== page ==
Yesterday I presented my Melbourne International Film Festival wrap-up, and also gave room for some our regular Institutees to speak. Last up is the glorious Syms Covington (who normally lives here). He rants exclusively for The Outland Institute.
This year’s MIFF was an interesting one for me. It was the first time I had attended the fest in three years, having been stuck in Sydney town for that period, and also because I could directly contrast it with my experiences at SIFF about a month earlier. The two festivals are vastly different, and I have Richard Moore to thank for that. The Sydney Film Fest is strutting off in its own direction with its big blue prize, eyes firmly on everything but Australian film, while MIFF had the tenacity to not only program some of the best Aussie arthouse films around (as well as new genre surprises like The Horseman and Acolytes) but to devote a whole strand to the ‘drunken uncles’ of the Australian film industry – the ones the more ‘respectable’ contingent of the industry has been actively ignoring at the parties for years – the filmmakers who made what is currently being referred to by the trendy Tarantino-coined moniker of “Ozploitation”.
Indeed the Ozploitation bent of this year’s MIFF was the thing that pushed me over the edge to travel south. I’d had the opportunity to see Not Quite Hollywood previously at a closed screening, and fallen in lust with it. I was terribly excited by the possibility of attending opening night just to experience the film again in a room filled with not only the genre benders profiled in the film, but the very film industry snobs that had blacklisted many of these films originally. For me, the film and opening night shenanigans were well worth the trip down. The only thing that would have made it better was if there had been screens either side of the stage filming “reaction shots” – like at the Oscars – of the old snobs shuddering in their hush puppies and sensibly ironed fawn slacks. I am seeing it again with a crowd of industry folk at the AFI Awards Screenings night in Sydney, so hopefully someone will have acted on this idea by then.
I’d better reel myself in before this turns into an all out essay/rant. Not Quite Hollywood was the most balls-out fun I have had in a cinema since seeing Grindhouse in all its glory at the Chauvel. Son of a Lion was the best film I saw at the festival and is currently down as my fave Australian film of the year (I count it as Aussie). Men’s Group was even better on second viewing, as you get its rhythm more, and it really is one of those great Australian dramas, full of pathos without the violins. Dominic Dunne was interesting, although was more suited for TV than the big screen I felt. I loved all the Ozploitation films I saw; many of them were just good to catch on the big screen for the first time – Razorback being the only dull note. I couldn’t handle it on DVD so no idea why I thought the cinema would be any better.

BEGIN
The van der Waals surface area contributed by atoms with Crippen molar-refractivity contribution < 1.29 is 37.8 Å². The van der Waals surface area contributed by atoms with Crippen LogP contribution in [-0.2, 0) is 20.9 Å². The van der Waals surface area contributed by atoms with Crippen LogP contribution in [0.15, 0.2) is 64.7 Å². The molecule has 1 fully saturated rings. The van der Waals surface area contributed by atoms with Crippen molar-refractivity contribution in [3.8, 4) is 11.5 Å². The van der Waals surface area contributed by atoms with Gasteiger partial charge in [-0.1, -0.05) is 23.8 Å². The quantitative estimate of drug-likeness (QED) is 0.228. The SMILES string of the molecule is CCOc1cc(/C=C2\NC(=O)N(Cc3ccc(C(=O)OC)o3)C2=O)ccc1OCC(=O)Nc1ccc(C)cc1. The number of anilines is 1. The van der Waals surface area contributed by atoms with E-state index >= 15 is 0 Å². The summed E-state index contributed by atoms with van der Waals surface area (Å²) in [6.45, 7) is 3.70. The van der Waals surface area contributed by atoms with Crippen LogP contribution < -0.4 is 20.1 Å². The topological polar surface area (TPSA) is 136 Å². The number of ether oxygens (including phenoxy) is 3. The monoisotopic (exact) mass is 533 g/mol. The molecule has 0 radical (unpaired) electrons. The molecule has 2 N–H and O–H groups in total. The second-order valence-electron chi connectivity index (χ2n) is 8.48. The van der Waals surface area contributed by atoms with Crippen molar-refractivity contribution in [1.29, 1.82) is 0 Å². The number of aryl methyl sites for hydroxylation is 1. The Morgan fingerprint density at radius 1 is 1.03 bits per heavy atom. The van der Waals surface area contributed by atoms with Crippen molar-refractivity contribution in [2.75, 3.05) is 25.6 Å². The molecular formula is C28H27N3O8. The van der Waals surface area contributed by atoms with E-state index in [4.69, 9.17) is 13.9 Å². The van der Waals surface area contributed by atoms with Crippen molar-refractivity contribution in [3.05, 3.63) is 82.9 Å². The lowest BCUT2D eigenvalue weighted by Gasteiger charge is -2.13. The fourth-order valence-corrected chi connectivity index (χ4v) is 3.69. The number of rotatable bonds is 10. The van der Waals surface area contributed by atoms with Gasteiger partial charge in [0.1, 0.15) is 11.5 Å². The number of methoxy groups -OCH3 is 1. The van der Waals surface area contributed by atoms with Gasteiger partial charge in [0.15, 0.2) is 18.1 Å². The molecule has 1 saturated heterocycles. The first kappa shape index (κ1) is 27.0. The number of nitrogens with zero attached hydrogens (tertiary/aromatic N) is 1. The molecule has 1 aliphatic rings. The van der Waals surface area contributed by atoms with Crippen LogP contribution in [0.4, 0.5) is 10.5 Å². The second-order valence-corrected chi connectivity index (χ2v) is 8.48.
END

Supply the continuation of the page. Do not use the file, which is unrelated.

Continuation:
As for the biggest negative, I’d like to add my two cents on the whole projection issue. I didn’t have the misfortune of actually going to Greater Union, but did find strange projection anomalies occurring at other screenings. It could have been the quality of the digital image but I found Dominic Dunne’s visuals uneven and overly grainy in parts (which I thought the state of the art digital projection would fix) and the Son of a Lion premiere at the Forum also had problems. This was particularly annoying as it was the first time the Pakistani actors, who had been flown out for MIFF (and BIFF etc.), had seen the film on a big screen, and there were some moments at reel/scene changes where the print would drop out of focus. Very annoying. I know almost nothing of projection though, so can’t really comment too much other than what it looked like from the audience perspective.
Okay that’s about it. Adios. Visit my blog dot com.
Got something to add? Of course you do. Add your comments here or on yesterdays round-up. Syms Covington’s blog can be found at http://symscovington.blogspot.com.